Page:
A codec is a method for encoding or decoding data--specifically, compressed data. Though the word codec has become somewhat generic, the term was originally a shortened form of compressor-decompressor. That's what codecs do: they take digital media data and either compress them (for transport and storage) or decompress them (for viewing or transcoding.)
Raw video and audio data consume vast amounts of storage space. Uncompressed 1080i high-definition video recorded at 60 frames per second eats up 410 gigabytes per hour of video. CD audio, which is pretty passé by modern standards, puts about 74 minutes of audio on a 680MB CD. However, eight channels of audio encoded at 24-bit resolution churns through 16 megabits per second, or a little over 7 gigabytes per hour of audio. Even with high-speed broadband, that's too much data. That's why video and audio needs to be compressed for storage.
Once the media data is compressed into suitable formats and reasonable sizes, it needs to be packaged, transported, and presented. That's the purpose of container formats--to be discrete "black boxes" for holding a variety of media formats. Good container formats can handle files compressed with a variety of different codecs.
Dozens of codecs exist, with specific use models; most of them you may never encounter as a typical consumer. This section focuses on codecs as compression/decompression schemes, not as specific software that may encode or transcode video. That discussion comes later.
Disc-Based Delivery Formats
Let's talk about the old-fashioned DVD or slightly more newfangled Blu-ray Discs for a bit. Despite the increasing popularity of streaming video, the capability to deliver disc-based media is still needed. I've created Blu-ray and DVD discs to hand out to parents of high school athletes, or to send to relatives, for example. Practically everyone has a DVD player, and you don't need an Internet connection to share a DVD.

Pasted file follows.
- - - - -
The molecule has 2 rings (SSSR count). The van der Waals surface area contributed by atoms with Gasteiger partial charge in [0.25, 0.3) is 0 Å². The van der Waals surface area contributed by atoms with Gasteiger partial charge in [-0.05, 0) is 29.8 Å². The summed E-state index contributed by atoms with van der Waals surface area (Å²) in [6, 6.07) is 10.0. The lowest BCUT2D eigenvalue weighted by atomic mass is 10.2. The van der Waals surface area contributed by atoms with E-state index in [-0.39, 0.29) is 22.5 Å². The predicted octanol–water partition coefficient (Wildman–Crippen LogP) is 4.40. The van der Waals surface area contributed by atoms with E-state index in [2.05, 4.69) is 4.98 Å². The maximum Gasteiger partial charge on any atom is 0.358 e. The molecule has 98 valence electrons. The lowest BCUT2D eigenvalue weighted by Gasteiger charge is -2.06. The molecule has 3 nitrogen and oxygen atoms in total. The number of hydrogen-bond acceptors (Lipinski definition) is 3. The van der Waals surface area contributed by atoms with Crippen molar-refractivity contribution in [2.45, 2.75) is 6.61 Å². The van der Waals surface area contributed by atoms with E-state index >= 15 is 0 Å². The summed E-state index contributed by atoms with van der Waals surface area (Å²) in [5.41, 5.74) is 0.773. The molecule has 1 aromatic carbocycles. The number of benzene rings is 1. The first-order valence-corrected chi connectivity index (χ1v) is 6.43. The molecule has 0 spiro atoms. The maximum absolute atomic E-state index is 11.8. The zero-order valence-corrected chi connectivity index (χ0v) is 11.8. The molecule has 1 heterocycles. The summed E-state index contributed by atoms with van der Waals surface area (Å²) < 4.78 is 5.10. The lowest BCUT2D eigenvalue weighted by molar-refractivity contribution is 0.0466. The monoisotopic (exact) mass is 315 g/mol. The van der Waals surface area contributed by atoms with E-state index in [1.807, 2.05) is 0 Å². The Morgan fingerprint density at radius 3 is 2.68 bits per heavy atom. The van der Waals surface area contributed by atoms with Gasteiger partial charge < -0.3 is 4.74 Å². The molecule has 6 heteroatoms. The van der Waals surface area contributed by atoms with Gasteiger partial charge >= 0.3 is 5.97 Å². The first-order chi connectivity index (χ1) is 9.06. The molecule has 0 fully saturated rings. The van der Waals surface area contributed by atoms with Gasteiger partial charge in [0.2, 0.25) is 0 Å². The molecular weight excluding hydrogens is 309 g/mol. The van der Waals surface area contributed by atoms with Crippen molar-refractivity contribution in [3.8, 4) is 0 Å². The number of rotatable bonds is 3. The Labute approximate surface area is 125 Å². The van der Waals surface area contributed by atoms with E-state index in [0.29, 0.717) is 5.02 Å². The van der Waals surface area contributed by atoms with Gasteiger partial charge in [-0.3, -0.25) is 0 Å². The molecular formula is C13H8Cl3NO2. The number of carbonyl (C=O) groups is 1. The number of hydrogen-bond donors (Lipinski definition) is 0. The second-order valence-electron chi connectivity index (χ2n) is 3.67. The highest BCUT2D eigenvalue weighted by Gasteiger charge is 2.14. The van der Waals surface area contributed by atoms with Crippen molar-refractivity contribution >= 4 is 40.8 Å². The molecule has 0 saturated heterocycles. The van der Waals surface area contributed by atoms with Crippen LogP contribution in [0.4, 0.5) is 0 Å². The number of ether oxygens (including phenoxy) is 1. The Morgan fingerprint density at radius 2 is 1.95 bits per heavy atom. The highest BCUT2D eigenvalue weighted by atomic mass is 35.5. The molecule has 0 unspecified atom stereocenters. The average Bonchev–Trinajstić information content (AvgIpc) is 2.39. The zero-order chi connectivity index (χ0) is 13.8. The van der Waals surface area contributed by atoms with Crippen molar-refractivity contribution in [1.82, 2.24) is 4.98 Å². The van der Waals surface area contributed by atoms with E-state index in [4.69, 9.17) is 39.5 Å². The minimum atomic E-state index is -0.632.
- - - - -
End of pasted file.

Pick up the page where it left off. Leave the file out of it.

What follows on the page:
Streaming From the Web
Delivering video over the Web necessarily means compromises, mostly trading off image quality for lower bit rates. Broadband bit rates vary depending on the ISP and transport technology. Most of what applies to Web content delivery also applies to video stored on mobile, handheld devices.
The Right Container: Flexible and Usable
Containers for Archiving and Capturing
QuickTime: QuickTime is Apple's own container format. QuickTime sometimes gets criticized because codec support (both audio and video) is limited to whatever Apple supports. This is true, but QuickTime supports a large array of codecs for audio and video. Apple is a strong proponent of H.264, so QuickTime files can contain H.264-encoded video.
Flash: Adobe's own container format is Flash, which supports a variety of codecs. More recent Flash video is encoded with H.264 video and AAC audio codecs, but don't expect all Flash sites to use only those codecs, particularly if the video was created and encoded in years past.
How to Use Your Codecs and Containers
I tend to keep videos on my home server in their original formats, and to use Adobe Premiere Pro CS5 to create videos that are delivered via disc formats; my most recent projects involved Blu-ray delivery.